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Extracorporeal Stimulation of Sacral Nerve Roots for Observation of Pelvic Autonomic Nerve Integrity: Description of a Novel Methodological Setup

: Moszkowski, T.; Kauff, D.W.; Wegner, C.; Ruff, R.; Somerlik-Fuchs, K.H.; Krüger, T.B.; Augustyniak, P.; Hoffmann, K.-P.; Kneist, W.


IEEE Transactions on Biomedical Engineering BME 65 (2018), Nr.3, S.550-555
ISSN: 0018-9294
ISSN: 1558-2531
Fraunhofer IBMT ()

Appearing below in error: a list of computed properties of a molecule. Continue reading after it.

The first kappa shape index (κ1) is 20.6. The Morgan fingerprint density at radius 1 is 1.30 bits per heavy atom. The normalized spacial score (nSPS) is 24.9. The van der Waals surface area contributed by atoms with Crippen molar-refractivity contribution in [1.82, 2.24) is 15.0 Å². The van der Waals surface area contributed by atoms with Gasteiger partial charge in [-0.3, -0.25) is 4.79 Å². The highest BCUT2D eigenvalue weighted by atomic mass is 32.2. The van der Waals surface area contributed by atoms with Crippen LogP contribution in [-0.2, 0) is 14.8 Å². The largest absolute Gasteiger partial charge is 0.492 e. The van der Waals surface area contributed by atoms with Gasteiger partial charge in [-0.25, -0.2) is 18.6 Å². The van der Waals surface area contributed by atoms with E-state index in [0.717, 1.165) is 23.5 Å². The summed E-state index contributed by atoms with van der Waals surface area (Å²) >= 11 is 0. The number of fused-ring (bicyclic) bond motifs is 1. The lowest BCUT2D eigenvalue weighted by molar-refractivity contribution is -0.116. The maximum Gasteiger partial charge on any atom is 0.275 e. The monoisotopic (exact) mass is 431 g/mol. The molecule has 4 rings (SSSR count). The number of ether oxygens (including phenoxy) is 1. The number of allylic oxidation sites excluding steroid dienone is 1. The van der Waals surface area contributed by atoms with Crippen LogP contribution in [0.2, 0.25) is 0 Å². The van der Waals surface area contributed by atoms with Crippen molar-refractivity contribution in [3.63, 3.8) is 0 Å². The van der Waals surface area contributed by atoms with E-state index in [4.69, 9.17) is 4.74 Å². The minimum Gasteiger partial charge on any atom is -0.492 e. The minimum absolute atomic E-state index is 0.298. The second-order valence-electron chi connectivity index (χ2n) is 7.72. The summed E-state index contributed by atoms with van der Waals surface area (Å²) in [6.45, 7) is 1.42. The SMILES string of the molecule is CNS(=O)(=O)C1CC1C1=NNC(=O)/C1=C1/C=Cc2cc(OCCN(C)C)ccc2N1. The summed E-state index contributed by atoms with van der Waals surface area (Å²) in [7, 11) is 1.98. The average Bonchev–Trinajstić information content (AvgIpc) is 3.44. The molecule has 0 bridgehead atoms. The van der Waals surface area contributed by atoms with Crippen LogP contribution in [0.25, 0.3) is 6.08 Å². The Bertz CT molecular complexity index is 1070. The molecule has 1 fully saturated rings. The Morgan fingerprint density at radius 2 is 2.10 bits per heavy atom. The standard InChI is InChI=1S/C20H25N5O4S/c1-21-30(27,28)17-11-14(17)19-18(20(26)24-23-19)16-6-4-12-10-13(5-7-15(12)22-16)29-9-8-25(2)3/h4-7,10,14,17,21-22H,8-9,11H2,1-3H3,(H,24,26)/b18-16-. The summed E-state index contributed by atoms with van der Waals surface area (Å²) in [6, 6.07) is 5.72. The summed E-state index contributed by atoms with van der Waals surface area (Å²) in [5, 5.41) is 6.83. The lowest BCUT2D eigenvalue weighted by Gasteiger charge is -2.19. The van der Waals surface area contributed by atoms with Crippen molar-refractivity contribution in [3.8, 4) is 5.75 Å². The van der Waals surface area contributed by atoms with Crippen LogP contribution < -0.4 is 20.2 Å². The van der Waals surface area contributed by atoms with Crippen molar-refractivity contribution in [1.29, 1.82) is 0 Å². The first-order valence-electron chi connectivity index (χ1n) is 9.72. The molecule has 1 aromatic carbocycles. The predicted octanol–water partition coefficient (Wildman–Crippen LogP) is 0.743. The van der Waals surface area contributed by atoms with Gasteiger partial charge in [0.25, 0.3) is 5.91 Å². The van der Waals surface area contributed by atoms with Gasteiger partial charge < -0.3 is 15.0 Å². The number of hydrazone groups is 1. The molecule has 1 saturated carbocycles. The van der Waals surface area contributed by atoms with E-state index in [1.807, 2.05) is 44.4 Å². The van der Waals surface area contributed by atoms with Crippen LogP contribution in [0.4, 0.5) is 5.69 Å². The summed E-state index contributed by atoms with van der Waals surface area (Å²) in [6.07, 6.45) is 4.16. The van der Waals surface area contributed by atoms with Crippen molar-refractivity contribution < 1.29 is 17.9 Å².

Introduction: Neurophysiologic monitoring can improve autonomic nerve sparing during critical phases of rectal cancer surgery. Objectives: To develop a system for extracorporeal stimulation of sacral nerve roots. Methods: Dedicated software controlled a ten-electrode stimulation array by switching between different electrode configurations and current levels. A built-in impedance and current level measurement assessed the effectiveness of current injection. Intra-anal surface electromyography (sEMG) informed on targeting the sacral nerve roots. All tests were performed on five pig specimens. Results: During switching between electrode configurations, the system delivered 100% of the set current (25 mA, 30 Hz, 200 μs cathodic pulses) in 93% of 250 stimulation trains across all specimens. The impedance measured between single stimulation array contacts and corresponding anodes across all electrode configurations and specimens equaled 3.7 ± 2.5 kΩ. The intra-anal sEMG recorded a signal amplitude increase as previously observed in the literature. When the stimulation amplitude was tested in the range from 1 to 21 mA using the interconnected contacts of the stimulation array and the intra-anal anode, the impedance remained below 250 Ω and the system delivered 100% of the set current in all cases. Intra-anal sEMG showed an amplitude increase for current levels exceeding 6 mA. Conclusion: The system delivered stable electric current, which was proved by built-in impedance and current level measurements. Intra-anal sEMG confirmed the ability to target the branches of the autonomous nervous system originating from the sacral nerve roots. Significance: Stimulation outside of the operative field during rectal cancer surgery is feasible and may improve the practicality of pelvic intraoperative neuromonitoring.